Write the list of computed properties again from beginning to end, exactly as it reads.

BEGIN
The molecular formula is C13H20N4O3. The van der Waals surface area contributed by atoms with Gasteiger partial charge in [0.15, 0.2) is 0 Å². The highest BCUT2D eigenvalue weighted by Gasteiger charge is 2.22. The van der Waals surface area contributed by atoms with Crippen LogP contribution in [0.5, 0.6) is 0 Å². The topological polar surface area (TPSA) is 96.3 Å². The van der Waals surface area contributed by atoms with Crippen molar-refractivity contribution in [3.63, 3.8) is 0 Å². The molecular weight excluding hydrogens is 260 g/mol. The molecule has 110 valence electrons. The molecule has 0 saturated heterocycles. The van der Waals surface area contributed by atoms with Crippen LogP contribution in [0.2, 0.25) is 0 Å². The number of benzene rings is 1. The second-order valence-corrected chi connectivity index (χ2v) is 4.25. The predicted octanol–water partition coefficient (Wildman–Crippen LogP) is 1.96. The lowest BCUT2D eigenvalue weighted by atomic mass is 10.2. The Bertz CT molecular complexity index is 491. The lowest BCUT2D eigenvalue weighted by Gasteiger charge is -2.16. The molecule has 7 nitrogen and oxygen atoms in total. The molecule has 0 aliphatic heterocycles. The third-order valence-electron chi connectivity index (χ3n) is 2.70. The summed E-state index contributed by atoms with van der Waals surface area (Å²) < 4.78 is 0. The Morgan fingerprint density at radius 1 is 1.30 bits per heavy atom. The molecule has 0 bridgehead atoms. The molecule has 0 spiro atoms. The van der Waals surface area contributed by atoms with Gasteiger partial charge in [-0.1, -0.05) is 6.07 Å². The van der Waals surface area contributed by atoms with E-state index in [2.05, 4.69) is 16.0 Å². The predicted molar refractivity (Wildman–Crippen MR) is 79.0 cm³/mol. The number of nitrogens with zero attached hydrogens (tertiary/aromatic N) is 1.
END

The molecular formula is C13H20N4O3. The van der Waals surface area contributed by atoms with Gasteiger partial charge in [0.15, 0.2) is 0 Å². The highest BCUT2D eigenvalue weighted by Gasteiger charge is 2.22. The van der Waals surface area contributed by atoms with Crippen LogP contribution in [0.5, 0.6) is 0 Å². The topological polar surface area (TPSA) is 96.3 Å². The van der Waals surface area contributed by atoms with Crippen molar-refractivity contribution in [3.63, 3.8) is 0 Å². The molecular weight excluding hydrogens is 260 g/mol. The molecule has 110 valence electrons. The molecule has 0 saturated heterocycles. The van der Waals surface area contributed by atoms with Crippen LogP contribution in [0.2, 0.25) is 0 Å². The number of benzene rings is 1. The second-order valence-corrected chi connectivity index (χ2v) is 4.25. The predicted octanol–water partition coefficient (Wildman–Crippen LogP) is 1.96. The lowest BCUT2D eigenvalue weighted by atomic mass is 10.2. The Bertz CT molecular complexity index is 491. The lowest BCUT2D eigenvalue weighted by Gasteiger charge is -2.16. The molecule has 7 nitrogen and oxygen atoms in total. The molecule has 0 aliphatic heterocycles. The third-order valence-electron chi connectivity index (χ3n) is 2.70. The summed E-state index contributed by atoms with van der Waals surface area (Å²) < 4.78 is 0. The Morgan fingerprint density at radius 1 is 1.30 bits per heavy atom. The molecule has 0 bridgehead atoms. The molecule has 0 spiro atoms. The van der Waals surface area contributed by atoms with Gasteiger partial charge in [-0.1, -0.05) is 6.07 Å². The van der Waals surface area contributed by atoms with E-state index in [2.05, 4.69) is 16.0 Å². The predicted molar refractivity (Wildman–Crippen MR) is 79.0 cm³/mol. The number of nitrogens with zero attached hydrogens (tertiary/aromatic N) is 1.